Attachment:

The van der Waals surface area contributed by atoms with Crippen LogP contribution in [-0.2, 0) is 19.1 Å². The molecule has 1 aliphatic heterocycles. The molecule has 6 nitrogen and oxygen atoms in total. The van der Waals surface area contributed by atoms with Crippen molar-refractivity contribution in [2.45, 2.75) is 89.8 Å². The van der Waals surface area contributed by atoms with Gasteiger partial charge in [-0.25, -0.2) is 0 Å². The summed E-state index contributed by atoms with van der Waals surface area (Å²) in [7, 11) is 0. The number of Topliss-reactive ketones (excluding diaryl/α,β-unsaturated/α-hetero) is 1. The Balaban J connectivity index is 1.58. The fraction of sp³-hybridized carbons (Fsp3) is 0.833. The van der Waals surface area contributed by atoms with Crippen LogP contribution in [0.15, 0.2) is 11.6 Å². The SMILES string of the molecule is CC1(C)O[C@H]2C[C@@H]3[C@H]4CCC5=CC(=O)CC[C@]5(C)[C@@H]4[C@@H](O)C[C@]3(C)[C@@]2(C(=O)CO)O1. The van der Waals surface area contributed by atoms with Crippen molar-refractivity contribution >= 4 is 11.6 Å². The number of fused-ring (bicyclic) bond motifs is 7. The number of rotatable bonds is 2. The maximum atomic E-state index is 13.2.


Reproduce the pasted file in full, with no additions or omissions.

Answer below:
The van der Waals surface area contributed by atoms with Crippen LogP contribution in [-0.2, 0) is 19.1 Å². The molecule has 1 aliphatic heterocycles. The molecule has 6 nitrogen and oxygen atoms in total. The van der Waals surface area contributed by atoms with Crippen molar-refractivity contribution in [2.45, 2.75) is 89.8 Å². The van der Waals surface area contributed by atoms with Gasteiger partial charge in [-0.25, -0.2) is 0 Å². The summed E-state index contributed by atoms with van der Waals surface area (Å²) in [7, 11) is 0. The number of Topliss-reactive ketones (excluding diaryl/α,β-unsaturated/α-hetero) is 1. The Balaban J connectivity index is 1.58. The fraction of sp³-hybridized carbons (Fsp3) is 0.833. The van der Waals surface area contributed by atoms with Crippen LogP contribution in [0.15, 0.2) is 11.6 Å². The SMILES string of the molecule is CC1(C)O[C@H]2C[C@@H]3[C@H]4CCC5=CC(=O)CC[C@]5(C)[C@@H]4[C@@H](O)C[C@]3(C)[C@@]2(C(=O)CO)O1. The van der Waals surface area contributed by atoms with Crippen molar-refractivity contribution >= 4 is 11.6 Å². The number of fused-ring (bicyclic) bond motifs is 7. The number of rotatable bonds is 2. The maximum atomic E-state index is 13.2.